By Sean Young
Hundreds of cyclists will fill the streets of Halifax at the end of this month. They’ll be riding as part of Critical Mass, a monthly cycling awareness event with participants around the world. But not everyone is so eager to start pedalling.
Jamie Lamb is a mechanic and salesperson at Cyclesmith and President of Bicycle Nova Scotia.
“We like to call the event ‘Critical Ass,‘” he said.
“The concept of Critical Mass is that an overwhelmingly large number of riders congregate and effectively takes a commuter artery by storm — generally downtown during rush hour on a Friday — riding through traffic lights and putting cycling in the faces of drivers, law-breaking all the while,” said Lamb.
Matthew Harper doesn’t agree. He’s taken part in Critical Mass since 2007.
“Critical Mass is a chance for cyclists to let our presence be known,” he said.
“Most of the time we’re ignored or endangered on the streets, and if we need to assert ourselves to be seen, so be it.”
Lamb believes people shouldn’t be agressive when it comes to sharing the road. “To be honest, you really need to let it slide off your back.”
Lamb also believes that Bill 93, an amendment to the Motor Vehicle Act dating from 2010, has proven to be an effective protection of cyclists’ rights. According to the bill, if vehicles have to pass cyclists, they must give at least one metre of space.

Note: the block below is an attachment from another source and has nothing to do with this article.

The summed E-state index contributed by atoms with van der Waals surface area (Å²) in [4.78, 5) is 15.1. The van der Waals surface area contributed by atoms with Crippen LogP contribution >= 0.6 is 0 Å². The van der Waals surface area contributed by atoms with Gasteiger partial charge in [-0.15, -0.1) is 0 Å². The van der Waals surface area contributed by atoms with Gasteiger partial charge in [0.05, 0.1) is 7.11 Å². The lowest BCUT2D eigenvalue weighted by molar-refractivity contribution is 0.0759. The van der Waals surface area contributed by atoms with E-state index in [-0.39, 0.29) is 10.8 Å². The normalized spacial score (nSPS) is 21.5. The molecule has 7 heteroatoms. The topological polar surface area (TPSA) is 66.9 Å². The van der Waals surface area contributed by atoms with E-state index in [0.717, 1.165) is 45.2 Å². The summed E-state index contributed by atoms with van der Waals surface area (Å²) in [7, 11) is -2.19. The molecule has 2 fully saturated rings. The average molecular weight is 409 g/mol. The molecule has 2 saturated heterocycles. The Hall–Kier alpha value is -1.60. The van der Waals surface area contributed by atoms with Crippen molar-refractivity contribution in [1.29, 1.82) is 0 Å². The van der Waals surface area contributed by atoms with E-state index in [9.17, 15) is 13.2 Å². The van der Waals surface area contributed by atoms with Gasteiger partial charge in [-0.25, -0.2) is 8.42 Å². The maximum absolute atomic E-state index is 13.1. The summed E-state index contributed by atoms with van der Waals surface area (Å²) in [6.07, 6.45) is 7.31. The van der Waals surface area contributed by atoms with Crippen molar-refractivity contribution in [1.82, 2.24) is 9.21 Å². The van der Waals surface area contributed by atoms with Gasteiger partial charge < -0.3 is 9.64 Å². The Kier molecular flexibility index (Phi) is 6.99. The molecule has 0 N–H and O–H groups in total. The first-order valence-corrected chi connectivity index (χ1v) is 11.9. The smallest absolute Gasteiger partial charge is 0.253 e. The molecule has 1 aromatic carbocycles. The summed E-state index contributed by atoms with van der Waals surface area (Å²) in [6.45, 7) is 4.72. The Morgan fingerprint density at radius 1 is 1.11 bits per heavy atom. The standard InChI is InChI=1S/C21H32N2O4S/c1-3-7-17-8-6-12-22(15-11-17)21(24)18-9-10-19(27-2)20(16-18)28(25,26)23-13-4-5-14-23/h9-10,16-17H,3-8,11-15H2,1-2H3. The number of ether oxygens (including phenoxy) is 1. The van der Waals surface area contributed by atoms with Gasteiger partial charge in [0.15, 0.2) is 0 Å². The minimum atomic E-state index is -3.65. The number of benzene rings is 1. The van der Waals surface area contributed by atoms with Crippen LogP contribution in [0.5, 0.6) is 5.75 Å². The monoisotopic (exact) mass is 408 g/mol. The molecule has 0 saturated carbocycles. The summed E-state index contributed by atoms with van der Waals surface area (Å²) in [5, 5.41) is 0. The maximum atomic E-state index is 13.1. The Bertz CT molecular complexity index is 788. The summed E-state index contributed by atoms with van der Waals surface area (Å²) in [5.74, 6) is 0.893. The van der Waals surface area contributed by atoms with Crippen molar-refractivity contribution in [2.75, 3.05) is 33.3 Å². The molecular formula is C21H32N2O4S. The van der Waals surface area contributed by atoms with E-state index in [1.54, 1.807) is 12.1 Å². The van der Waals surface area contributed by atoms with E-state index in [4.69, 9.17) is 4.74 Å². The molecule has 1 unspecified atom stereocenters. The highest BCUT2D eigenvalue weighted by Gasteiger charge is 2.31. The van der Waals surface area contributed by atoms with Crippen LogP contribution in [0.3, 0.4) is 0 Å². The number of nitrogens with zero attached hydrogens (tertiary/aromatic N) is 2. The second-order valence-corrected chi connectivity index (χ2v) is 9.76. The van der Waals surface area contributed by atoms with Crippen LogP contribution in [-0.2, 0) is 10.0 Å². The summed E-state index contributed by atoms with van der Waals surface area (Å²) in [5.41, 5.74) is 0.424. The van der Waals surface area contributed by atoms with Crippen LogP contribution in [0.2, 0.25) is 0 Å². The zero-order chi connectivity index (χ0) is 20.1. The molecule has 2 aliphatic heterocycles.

According to Lamb, “In early 2013 we saw the first prosecution under that law, where a rider used their handlebar camera footage to prove that a truck towing a trailer passed within 6 inches.”
But Harper says he hasn’t seen the level of enforcement cyclists deserve. “Drivers still get away with so much because they’re agressive. They drive too fast to have to care what’s behind them. We have to be just as agressive.”
According to Lamb, it’s just a matter of getting the word out. “Advertising that law on buses or in the Coast would go far in making drivers understand that it is the law, not simply common courtesy.”
But despite their stances on Critical Mass, both cyclists look forward to spring riding.
“Some casual riding will be great too, whenever the snow finally melts,” says Harper.
“We’re certainly hoping to take off our jackets and get on our nice bikes and enjoy some salt free, warm roads,” says Lamb.